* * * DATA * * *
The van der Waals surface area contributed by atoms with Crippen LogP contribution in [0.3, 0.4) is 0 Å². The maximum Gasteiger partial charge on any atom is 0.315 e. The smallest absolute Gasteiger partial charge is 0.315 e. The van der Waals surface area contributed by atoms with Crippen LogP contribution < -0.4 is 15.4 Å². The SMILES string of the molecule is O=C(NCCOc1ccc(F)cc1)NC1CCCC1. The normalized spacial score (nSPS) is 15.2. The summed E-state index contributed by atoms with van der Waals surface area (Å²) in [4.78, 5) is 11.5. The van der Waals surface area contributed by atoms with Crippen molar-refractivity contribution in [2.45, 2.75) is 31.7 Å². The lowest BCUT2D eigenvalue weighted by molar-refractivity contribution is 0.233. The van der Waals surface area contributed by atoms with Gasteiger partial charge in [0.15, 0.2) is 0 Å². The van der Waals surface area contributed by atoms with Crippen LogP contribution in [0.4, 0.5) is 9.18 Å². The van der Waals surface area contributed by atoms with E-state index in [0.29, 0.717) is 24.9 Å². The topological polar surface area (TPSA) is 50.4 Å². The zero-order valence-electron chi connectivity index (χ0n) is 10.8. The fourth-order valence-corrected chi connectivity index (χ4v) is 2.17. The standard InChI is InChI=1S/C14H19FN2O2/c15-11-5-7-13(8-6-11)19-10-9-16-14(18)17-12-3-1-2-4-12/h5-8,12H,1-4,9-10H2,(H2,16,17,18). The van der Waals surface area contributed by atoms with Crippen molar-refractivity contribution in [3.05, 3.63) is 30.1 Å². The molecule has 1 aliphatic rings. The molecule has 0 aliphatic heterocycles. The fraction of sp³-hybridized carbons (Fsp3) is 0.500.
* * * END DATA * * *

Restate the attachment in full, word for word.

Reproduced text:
The van der Waals surface area contributed by atoms with Crippen LogP contribution in [0.3, 0.4) is 0 Å². The maximum Gasteiger partial charge on any atom is 0.315 e. The smallest absolute Gasteiger partial charge is 0.315 e. The van der Waals surface area contributed by atoms with Crippen LogP contribution < -0.4 is 15.4 Å². The SMILES string of the molecule is O=C(NCCOc1ccc(F)cc1)NC1CCCC1. The normalized spacial score (nSPS) is 15.2. The summed E-state index contributed by atoms with van der Waals surface area (Å²) in [4.78, 5) is 11.5. The van der Waals surface area contributed by atoms with Crippen molar-refractivity contribution in [2.45, 2.75) is 31.7 Å². The lowest BCUT2D eigenvalue weighted by molar-refractivity contribution is 0.233. The van der Waals surface area contributed by atoms with Gasteiger partial charge in [0.15, 0.2) is 0 Å². The van der Waals surface area contributed by atoms with Crippen LogP contribution in [0.4, 0.5) is 9.18 Å². The van der Waals surface area contributed by atoms with E-state index in [0.29, 0.717) is 24.9 Å². The topological polar surface area (TPSA) is 50.4 Å². The zero-order valence-electron chi connectivity index (χ0n) is 10.8. The fourth-order valence-corrected chi connectivity index (χ4v) is 2.17. The standard InChI is InChI=1S/C14H19FN2O2/c15-11-5-7-13(8-6-11)19-10-9-16-14(18)17-12-3-1-2-4-12/h5-8,12H,1-4,9-10H2,(H2,16,17,18). The van der Waals surface area contributed by atoms with Crippen molar-refractivity contribution in [3.05, 3.63) is 30.1 Å². The molecule has 1 aliphatic rings. The molecule has 0 aliphatic heterocycles. The fraction of sp³-hybridized carbons (Fsp3) is 0.500.